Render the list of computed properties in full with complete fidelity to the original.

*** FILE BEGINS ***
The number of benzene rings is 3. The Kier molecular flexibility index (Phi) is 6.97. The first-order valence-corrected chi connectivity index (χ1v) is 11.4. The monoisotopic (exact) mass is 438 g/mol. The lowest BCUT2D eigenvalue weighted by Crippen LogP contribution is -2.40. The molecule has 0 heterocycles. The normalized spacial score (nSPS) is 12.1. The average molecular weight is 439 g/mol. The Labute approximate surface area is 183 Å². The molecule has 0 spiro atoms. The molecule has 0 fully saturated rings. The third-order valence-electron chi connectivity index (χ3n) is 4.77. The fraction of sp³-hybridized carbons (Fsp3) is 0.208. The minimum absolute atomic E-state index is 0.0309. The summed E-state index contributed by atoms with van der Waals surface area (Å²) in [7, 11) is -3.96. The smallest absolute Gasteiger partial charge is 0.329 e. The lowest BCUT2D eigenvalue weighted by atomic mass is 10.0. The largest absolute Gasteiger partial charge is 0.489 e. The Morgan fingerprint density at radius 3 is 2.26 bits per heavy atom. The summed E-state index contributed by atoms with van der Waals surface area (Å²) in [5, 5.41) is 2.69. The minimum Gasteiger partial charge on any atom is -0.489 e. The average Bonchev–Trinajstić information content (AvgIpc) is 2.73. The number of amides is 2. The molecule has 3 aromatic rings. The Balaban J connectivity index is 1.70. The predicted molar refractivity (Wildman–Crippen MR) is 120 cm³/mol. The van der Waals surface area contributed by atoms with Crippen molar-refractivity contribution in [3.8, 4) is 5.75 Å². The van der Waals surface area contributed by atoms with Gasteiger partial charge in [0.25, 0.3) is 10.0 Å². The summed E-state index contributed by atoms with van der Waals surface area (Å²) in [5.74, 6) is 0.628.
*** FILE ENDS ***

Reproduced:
The number of benzene rings is 3. The Kier molecular flexibility index (Phi) is 6.97. The first-order valence-corrected chi connectivity index (χ1v) is 11.4. The monoisotopic (exact) mass is 438 g/mol. The lowest BCUT2D eigenvalue weighted by Crippen LogP contribution is -2.40. The molecule has 0 heterocycles. The normalized spacial score (nSPS) is 12.1. The average molecular weight is 439 g/mol. The Labute approximate surface area is 183 Å². The molecule has 0 spiro atoms. The molecule has 0 fully saturated rings. The third-order valence-electron chi connectivity index (χ3n) is 4.77. The fraction of sp³-hybridized carbons (Fsp3) is 0.208. The minimum absolute atomic E-state index is 0.0309. The summed E-state index contributed by atoms with van der Waals surface area (Å²) in [7, 11) is -3.96. The smallest absolute Gasteiger partial charge is 0.329 e. The lowest BCUT2D eigenvalue weighted by atomic mass is 10.0. The largest absolute Gasteiger partial charge is 0.489 e. The Morgan fingerprint density at radius 3 is 2.26 bits per heavy atom. The summed E-state index contributed by atoms with van der Waals surface area (Å²) in [5, 5.41) is 2.69. The minimum Gasteiger partial charge on any atom is -0.489 e. The average Bonchev–Trinajstić information content (AvgIpc) is 2.73. The number of amides is 2. The molecule has 3 aromatic rings. The Balaban J connectivity index is 1.70. The predicted molar refractivity (Wildman–Crippen MR) is 120 cm³/mol. The van der Waals surface area contributed by atoms with Crippen molar-refractivity contribution in [3.8, 4) is 5.75 Å². The van der Waals surface area contributed by atoms with Gasteiger partial charge in [0.25, 0.3) is 10.0 Å². The summed E-state index contributed by atoms with van der Waals surface area (Å²) in [5.74, 6) is 0.628.